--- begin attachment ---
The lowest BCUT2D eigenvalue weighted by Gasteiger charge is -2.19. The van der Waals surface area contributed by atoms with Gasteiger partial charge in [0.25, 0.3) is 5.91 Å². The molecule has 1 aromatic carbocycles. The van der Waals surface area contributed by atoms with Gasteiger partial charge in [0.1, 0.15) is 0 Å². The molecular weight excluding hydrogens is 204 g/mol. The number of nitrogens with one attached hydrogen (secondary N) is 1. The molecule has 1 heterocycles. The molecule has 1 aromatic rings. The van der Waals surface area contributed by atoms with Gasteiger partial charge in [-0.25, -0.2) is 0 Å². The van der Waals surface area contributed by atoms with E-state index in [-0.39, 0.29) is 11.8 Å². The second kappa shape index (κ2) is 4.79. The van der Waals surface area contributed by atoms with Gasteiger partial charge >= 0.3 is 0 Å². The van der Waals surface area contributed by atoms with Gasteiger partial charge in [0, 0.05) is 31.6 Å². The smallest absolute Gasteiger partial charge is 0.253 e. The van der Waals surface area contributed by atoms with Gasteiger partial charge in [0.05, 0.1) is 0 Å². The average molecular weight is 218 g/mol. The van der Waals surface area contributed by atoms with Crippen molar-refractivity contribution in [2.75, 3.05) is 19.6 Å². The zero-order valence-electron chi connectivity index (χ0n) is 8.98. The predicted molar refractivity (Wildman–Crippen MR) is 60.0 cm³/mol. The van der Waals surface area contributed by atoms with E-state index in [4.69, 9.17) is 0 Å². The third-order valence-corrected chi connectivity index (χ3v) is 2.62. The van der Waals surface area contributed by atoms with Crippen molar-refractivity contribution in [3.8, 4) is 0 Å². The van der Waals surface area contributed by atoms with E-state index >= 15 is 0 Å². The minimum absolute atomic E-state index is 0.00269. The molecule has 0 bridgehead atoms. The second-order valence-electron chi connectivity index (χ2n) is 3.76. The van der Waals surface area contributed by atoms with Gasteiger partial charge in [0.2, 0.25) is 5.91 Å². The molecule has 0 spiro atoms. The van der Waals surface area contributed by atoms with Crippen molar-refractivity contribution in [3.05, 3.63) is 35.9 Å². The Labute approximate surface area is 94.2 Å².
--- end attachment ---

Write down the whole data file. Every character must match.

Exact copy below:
The lowest BCUT2D eigenvalue weighted by Gasteiger charge is -2.19. The van der Waals surface area contributed by atoms with Gasteiger partial charge in [0.25, 0.3) is 5.91 Å². The molecule has 1 aromatic carbocycles. The van der Waals surface area contributed by atoms with Gasteiger partial charge in [0.1, 0.15) is 0 Å². The molecular weight excluding hydrogens is 204 g/mol. The number of nitrogens with one attached hydrogen (secondary N) is 1. The molecule has 1 heterocycles. The molecule has 1 aromatic rings. The van der Waals surface area contributed by atoms with Gasteiger partial charge in [-0.25, -0.2) is 0 Å². The van der Waals surface area contributed by atoms with E-state index in [-0.39, 0.29) is 11.8 Å². The second kappa shape index (κ2) is 4.79. The van der Waals surface area contributed by atoms with Gasteiger partial charge >= 0.3 is 0 Å². The van der Waals surface area contributed by atoms with Gasteiger partial charge in [0, 0.05) is 31.6 Å². The smallest absolute Gasteiger partial charge is 0.253 e. The van der Waals surface area contributed by atoms with Gasteiger partial charge in [0.05, 0.1) is 0 Å². The average molecular weight is 218 g/mol. The van der Waals surface area contributed by atoms with Crippen molar-refractivity contribution in [2.75, 3.05) is 19.6 Å². The zero-order valence-electron chi connectivity index (χ0n) is 8.98. The predicted molar refractivity (Wildman–Crippen MR) is 60.0 cm³/mol. The van der Waals surface area contributed by atoms with E-state index in [4.69, 9.17) is 0 Å². The third-order valence-corrected chi connectivity index (χ3v) is 2.62. The van der Waals surface area contributed by atoms with Crippen molar-refractivity contribution in [3.8, 4) is 0 Å². The van der Waals surface area contributed by atoms with E-state index >= 15 is 0 Å². The minimum absolute atomic E-state index is 0.00269. The molecule has 0 bridgehead atoms. The second-order valence-electron chi connectivity index (χ2n) is 3.76. The van der Waals surface area contributed by atoms with Gasteiger partial charge in [0.2, 0.25) is 5.91 Å². The molecule has 0 spiro atoms. The van der Waals surface area contributed by atoms with Crippen molar-refractivity contribution in [3.05, 3.63) is 35.9 Å². The Labute approximate surface area is 94.2 Å².